As Prime Minister Anwar Ibrahim noted in a recent interview, “given the new challenges in global geopolitics, it is important that Malaysia interacts more with China, an important neighbour and trading partner”. China and Malaysia must look beyond trade and investment as their bridges – technology, sustainability and culture are also vital avenues for deeper cooperation.
For a start, Malaysia’s young and promising technology ecosystem can provide an alternative manufacturing hub for Chinese companies wary of being caught between trade curbs or US restrictions.
Rather than importing top scientists and engineers to work in China – causing a brain drain in Southeast Asia – tech giants and unicorns should invest in technological infrastructure and research facilities in Malaysia, cultivating home-grown capabilities and genuinely disseminating knowledge.
This would enable small and medium-sized enterprises and innovators in Malaysia to develop a greater understanding of and appreciation for the Chinese market. China’s growing middle class also stands to gain from a wider range of consumer products and innovation.
Such innovation would also be essential in both countries’ shared drive to transition away from non-renewables towards a more sustainable future. Malaysia is a rapidly rising player in green finance, with over 90 per cent of its financial institutions offering at least one sustainable product. China also has a world-class green bond market, with Hong Kong leading the charge.
People-to-people exchanges, through academic and cultural exchanges, are key in broadening the relationship. While a recent poll found that 67 per cent of ethnic Chinese in Malaysia had a strongly “favourable” view of China, only a minority of all the other ethnic groups felt the same.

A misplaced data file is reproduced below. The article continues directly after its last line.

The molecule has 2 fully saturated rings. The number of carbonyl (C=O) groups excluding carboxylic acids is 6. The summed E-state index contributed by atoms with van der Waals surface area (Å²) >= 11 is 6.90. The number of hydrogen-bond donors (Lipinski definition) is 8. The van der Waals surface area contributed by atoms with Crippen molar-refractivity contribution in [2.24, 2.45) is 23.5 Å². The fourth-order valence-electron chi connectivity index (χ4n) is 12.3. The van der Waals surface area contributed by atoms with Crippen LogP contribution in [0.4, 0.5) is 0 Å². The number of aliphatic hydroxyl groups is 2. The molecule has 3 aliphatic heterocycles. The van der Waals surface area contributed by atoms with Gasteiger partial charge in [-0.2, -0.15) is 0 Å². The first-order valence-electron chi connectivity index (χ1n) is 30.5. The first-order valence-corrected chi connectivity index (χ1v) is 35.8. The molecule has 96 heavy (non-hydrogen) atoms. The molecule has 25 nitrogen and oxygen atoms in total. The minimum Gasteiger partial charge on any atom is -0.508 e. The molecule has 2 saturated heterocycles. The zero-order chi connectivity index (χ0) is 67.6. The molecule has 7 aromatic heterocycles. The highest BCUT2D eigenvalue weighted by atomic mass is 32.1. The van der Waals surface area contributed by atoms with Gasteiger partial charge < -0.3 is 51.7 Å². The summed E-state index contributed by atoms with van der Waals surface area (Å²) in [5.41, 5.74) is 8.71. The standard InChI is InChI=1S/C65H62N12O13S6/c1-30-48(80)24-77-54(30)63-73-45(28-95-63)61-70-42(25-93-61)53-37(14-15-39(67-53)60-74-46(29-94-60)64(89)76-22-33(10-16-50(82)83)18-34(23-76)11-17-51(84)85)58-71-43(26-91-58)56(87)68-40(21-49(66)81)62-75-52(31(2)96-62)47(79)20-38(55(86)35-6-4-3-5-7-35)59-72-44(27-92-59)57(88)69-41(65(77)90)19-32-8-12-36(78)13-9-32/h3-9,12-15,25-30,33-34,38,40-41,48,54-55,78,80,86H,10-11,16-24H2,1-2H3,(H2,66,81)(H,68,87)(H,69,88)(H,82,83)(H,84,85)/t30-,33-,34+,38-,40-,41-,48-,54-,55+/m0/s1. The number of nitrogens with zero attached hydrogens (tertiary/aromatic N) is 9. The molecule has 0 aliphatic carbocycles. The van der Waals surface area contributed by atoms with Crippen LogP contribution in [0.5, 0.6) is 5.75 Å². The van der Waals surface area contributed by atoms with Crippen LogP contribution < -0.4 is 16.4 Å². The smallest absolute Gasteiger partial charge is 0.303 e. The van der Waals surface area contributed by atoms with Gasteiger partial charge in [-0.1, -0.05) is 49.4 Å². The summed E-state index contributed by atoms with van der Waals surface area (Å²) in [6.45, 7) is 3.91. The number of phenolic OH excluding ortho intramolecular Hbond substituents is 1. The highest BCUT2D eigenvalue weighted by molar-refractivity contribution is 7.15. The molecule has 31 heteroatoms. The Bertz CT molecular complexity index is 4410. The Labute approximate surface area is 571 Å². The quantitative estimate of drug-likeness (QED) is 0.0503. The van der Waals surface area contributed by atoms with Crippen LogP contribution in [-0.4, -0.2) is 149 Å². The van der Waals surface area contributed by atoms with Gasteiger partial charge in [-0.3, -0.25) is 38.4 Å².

Significantly increasing the numbers of Chinese and Malaysians studying and researching in each other’s countries will improve mutual understanding in the educated middle classes.
Hosting more regular collaborations and exchanges between art groups and independent artists could be a helpful start.
More frequent dialogue between the foreign policy communities of China and Malaysia is pivotal in clearing up misunderstandings and preventing accidental altercations.
Ultimately, deepening Sino-Malaysian ties amid geopolitical tensions, climate change and political polarisation requires diversification of the areas of cooperation, and an amplification of convergence in the interests of both countries.
Brian Y.S. Wong is an assistant professor in philosophy at the University of Hong Kong, and a Rhodes Scholar and adviser on strategy for the Oxford Global Society
Syed Nizamuddin Bin Sayed Khassim is an assistant secretary at the Ministry of Foreign Affairs, Malaysia. This article reflects his personal views and is not a statement of the Malaysian government’s position